I have been to Laos before, but back in 2007, I was a scared and inexperienced traveller, loathe to try new things and Laos was such a poor, undeveloped, untouristed country that it made me even more afraid of trying any interesting food here in Laos. Thus, as a (truth be told) slightly less scared (I’m a naturally high-strung person) but vastly more experienced traveller, as I rediscover Laos, I am discovering delicious Laos food for the very first time. Imagine everything that is good about Thai food and everything that is good about Vietnamese food, then combine it into the same food culture and sprinkle in a French influence here and there and bam! you’ve got Lao food. For reals.
On my first night in Vientiane, I set out to find some food. Maybe it was the heat or maybe it was my Bangkok airport tradition of devouring a Whopper before setting out for places more remote than Thailand, but I wasn’t especially hungry. I was just on the hunt for food because, hey, eating is kind of a hobby for me. I didn’t get far from my guesthouse before I passed by a cute little street vendor busily making little packages with sesame leaves and some type of filling. I stood there and watched for awhile, so she offered that I could buy some if I wanted. My natural inclination was to say “No thanks” because I was on my way to a restaurant I wanted to try, but then I remembered that I am making a concerted effort to be much less scared about trying new foods, so I thought, “Ah, what the hell!” and bought a few little “packages” from her and started to go on my way. They were SO delicious that I had to turn right back around and buy a few more packages from her.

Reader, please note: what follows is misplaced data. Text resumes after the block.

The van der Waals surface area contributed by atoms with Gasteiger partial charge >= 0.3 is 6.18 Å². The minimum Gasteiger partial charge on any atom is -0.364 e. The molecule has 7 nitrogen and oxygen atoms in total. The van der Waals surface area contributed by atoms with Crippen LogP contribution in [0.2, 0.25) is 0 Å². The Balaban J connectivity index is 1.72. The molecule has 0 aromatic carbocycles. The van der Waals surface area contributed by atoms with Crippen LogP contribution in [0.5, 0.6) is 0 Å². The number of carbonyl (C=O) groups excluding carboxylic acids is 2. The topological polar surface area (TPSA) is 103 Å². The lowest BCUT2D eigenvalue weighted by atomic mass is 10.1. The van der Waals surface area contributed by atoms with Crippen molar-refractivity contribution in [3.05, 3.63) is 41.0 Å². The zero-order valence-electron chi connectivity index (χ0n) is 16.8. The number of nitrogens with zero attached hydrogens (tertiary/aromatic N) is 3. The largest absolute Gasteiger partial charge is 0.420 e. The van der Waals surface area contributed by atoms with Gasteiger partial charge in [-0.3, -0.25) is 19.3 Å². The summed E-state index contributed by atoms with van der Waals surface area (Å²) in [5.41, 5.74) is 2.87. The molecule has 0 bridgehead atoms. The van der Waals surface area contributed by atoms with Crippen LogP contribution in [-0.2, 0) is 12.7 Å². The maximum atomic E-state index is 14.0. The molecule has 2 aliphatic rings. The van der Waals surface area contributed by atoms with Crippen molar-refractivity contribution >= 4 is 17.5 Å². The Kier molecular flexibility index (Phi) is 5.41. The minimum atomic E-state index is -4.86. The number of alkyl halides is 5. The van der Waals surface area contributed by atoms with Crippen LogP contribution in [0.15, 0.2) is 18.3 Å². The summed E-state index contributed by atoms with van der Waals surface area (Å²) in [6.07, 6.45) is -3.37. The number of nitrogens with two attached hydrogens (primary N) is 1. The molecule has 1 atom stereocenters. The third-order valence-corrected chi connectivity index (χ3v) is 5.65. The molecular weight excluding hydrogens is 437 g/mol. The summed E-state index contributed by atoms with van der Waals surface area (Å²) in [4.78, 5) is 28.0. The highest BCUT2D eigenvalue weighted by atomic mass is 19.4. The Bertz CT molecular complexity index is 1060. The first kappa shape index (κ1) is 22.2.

I don’t know what these are really called. I asked the vendor and she told me they are “Lao”. I’m not sure if that’s really what they are called or if she misunderstood my question. Regardless, they are delightful little packages with a minty peanuty lime-y mixture and some sticky rice wrapped in either a sesame leaf package or a normal lettuce package. Something in the mix (aside from the peanuts) was a little bit crunchy, but definitely a delightful crunchy. And best of all, this whole tray full of these packages cost only 5000 kip, which is about the equivalent of $0.63 USD.